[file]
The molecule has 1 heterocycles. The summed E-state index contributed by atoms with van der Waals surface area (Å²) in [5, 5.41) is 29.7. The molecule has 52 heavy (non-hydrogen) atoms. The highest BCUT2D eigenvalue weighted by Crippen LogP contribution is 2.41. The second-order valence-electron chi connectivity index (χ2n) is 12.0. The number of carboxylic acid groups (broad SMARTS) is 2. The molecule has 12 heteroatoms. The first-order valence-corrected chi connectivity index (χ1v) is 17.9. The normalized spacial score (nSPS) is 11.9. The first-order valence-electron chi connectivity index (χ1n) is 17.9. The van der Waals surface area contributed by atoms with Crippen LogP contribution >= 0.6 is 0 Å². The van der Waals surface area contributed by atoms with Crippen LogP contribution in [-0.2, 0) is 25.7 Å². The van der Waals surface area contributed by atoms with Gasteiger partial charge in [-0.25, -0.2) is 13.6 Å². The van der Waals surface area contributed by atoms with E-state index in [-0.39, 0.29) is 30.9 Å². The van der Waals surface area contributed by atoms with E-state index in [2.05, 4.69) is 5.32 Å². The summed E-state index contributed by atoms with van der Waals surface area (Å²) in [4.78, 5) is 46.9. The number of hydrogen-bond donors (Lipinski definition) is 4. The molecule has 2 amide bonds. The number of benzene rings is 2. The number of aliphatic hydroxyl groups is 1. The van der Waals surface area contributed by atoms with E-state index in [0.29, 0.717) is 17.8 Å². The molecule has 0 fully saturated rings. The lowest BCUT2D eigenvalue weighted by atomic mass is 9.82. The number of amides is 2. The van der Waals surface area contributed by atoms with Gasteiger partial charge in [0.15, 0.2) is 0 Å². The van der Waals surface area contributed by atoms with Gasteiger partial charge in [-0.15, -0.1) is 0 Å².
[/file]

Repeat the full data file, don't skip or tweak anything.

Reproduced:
The molecule has 1 heterocycles. The summed E-state index contributed by atoms with van der Waals surface area (Å²) in [5, 5.41) is 29.7. The molecule has 52 heavy (non-hydrogen) atoms. The highest BCUT2D eigenvalue weighted by Crippen LogP contribution is 2.41. The second-order valence-electron chi connectivity index (χ2n) is 12.0. The number of carboxylic acid groups (broad SMARTS) is 2. The molecule has 12 heteroatoms. The first-order valence-corrected chi connectivity index (χ1v) is 17.9. The normalized spacial score (nSPS) is 11.9. The first-order valence-electron chi connectivity index (χ1n) is 17.9. The van der Waals surface area contributed by atoms with Crippen LogP contribution >= 0.6 is 0 Å². The van der Waals surface area contributed by atoms with Crippen LogP contribution in [-0.2, 0) is 25.7 Å². The van der Waals surface area contributed by atoms with Gasteiger partial charge in [-0.25, -0.2) is 13.6 Å². The van der Waals surface area contributed by atoms with E-state index in [-0.39, 0.29) is 30.9 Å². The van der Waals surface area contributed by atoms with E-state index in [2.05, 4.69) is 5.32 Å². The summed E-state index contributed by atoms with van der Waals surface area (Å²) in [4.78, 5) is 46.9. The number of hydrogen-bond donors (Lipinski definition) is 4. The molecule has 2 amide bonds. The number of benzene rings is 2. The number of aliphatic hydroxyl groups is 1. The van der Waals surface area contributed by atoms with E-state index in [0.29, 0.717) is 17.8 Å². The molecule has 0 fully saturated rings. The lowest BCUT2D eigenvalue weighted by atomic mass is 9.82. The number of amides is 2. The van der Waals surface area contributed by atoms with Gasteiger partial charge in [0.15, 0.2) is 0 Å². The van der Waals surface area contributed by atoms with Gasteiger partial charge in [-0.15, -0.1) is 0 Å².